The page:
"Summer Drifts" is the long slow summer drunk, a blur of details from a sunny rooftop party with the rumble of disquiet just under the surface, in spite of the narrator's protests. "EZ River" is a sunny 1970s LA swirl of sound that just happens to be all about the blankness of crippling depression. The lush, dreamy production circles the vocals, almost taunting the narrator with lovely lead guitar and smooth saxophone flourishes. Hearing the song, Will Stratton said that "The structure{...}is like someone's mind breaking apart in real time."

"California" features Katie Von Schleicher taking over lead vocal duty again, spinning a web of beautiful, eerie harmonies over clarinets and loose percussion. "No Xmas In Bushwick," initially conceived as a stark, Welch/Rawlings style ballad, turns here into a lush pop song, with a chorus full of voices and the police sirens of Church Ave in Brooklyn sneaking in the background. And finally, closing out the EP cycle the same way it began, we have the original version of "Hope Springs," with all the instruments played by Birnbaum. The song was the first to be written after the breakup, and this version, recorded at the time, has a special significance: thematically, it ends the cycle on a note of kindness and love, a hand reached out in spite of pain. Musically, it's the origin of the sound of EC3, the first full thought in a new language. Here it is finished with an extra coda: a quiet, gentle melody, fleshed out by slide guitar and the wordless vocals of Birnbaum and Von Schleicher.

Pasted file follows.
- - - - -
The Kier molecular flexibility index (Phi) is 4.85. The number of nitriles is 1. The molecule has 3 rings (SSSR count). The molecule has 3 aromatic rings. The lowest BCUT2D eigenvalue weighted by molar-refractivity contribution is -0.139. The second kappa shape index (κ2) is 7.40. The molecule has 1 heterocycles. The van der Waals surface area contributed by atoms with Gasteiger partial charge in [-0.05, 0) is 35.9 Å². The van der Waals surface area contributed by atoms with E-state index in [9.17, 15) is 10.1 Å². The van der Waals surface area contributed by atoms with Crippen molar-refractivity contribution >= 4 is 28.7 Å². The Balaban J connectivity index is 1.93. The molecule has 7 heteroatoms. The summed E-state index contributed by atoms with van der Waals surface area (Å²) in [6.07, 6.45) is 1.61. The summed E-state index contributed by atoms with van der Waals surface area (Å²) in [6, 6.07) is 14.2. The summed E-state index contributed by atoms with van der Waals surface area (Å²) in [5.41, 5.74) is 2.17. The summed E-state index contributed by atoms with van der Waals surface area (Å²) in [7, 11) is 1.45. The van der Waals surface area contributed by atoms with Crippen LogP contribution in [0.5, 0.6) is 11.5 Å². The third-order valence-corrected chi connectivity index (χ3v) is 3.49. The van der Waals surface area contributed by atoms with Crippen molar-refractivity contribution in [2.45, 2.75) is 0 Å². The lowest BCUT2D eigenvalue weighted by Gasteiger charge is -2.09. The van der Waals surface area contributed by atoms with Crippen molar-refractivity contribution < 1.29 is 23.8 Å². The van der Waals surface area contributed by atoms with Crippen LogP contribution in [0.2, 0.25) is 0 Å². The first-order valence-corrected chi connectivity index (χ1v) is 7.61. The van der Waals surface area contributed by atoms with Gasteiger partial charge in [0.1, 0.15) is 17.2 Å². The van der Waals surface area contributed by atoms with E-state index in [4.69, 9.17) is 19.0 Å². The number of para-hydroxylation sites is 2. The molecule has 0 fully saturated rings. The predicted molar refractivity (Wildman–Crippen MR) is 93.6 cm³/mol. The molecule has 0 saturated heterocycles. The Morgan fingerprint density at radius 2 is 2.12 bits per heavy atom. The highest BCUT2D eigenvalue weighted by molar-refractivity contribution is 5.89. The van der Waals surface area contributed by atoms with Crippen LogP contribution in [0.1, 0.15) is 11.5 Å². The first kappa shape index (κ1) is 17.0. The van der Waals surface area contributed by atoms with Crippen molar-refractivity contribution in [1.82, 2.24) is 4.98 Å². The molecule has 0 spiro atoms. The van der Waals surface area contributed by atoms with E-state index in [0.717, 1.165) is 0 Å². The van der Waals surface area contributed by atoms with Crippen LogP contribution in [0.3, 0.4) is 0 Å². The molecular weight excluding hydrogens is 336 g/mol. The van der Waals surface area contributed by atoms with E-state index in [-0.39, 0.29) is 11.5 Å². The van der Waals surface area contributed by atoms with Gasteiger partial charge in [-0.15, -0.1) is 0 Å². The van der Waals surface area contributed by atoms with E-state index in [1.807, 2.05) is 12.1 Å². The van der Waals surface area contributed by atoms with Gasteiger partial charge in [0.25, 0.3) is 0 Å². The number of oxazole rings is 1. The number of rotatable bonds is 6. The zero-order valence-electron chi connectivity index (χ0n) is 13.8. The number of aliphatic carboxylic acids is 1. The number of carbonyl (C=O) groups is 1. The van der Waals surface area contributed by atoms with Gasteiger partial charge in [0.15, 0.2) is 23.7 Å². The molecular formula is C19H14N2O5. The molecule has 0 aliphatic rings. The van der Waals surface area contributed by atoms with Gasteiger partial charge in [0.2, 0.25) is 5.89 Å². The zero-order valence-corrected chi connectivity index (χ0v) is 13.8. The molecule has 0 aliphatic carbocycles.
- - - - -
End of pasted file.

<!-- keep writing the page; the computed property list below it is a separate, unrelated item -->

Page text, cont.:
Here and there on the EP a new style of lyric appears in an early form. It's inspired by authors like Ben Lerner and Karl Ove Knausgård and written first, apart from the music. It's rooted in specificity: a camera lens jammed into the back pocket of tight jeans, sleeping fitfully with a cell phone in hand, roommates stoned in the kitchen daydreaming about what they'd say to their now-famous former acquaintances. Frustrated with the vagueness and loftiness of most songwriting in a world where most of us do 90 percent of our talking via text and work lousy service jobs, it's a start at an attempt to bring the sharp edges of truth back into music. To let the real world rear its head.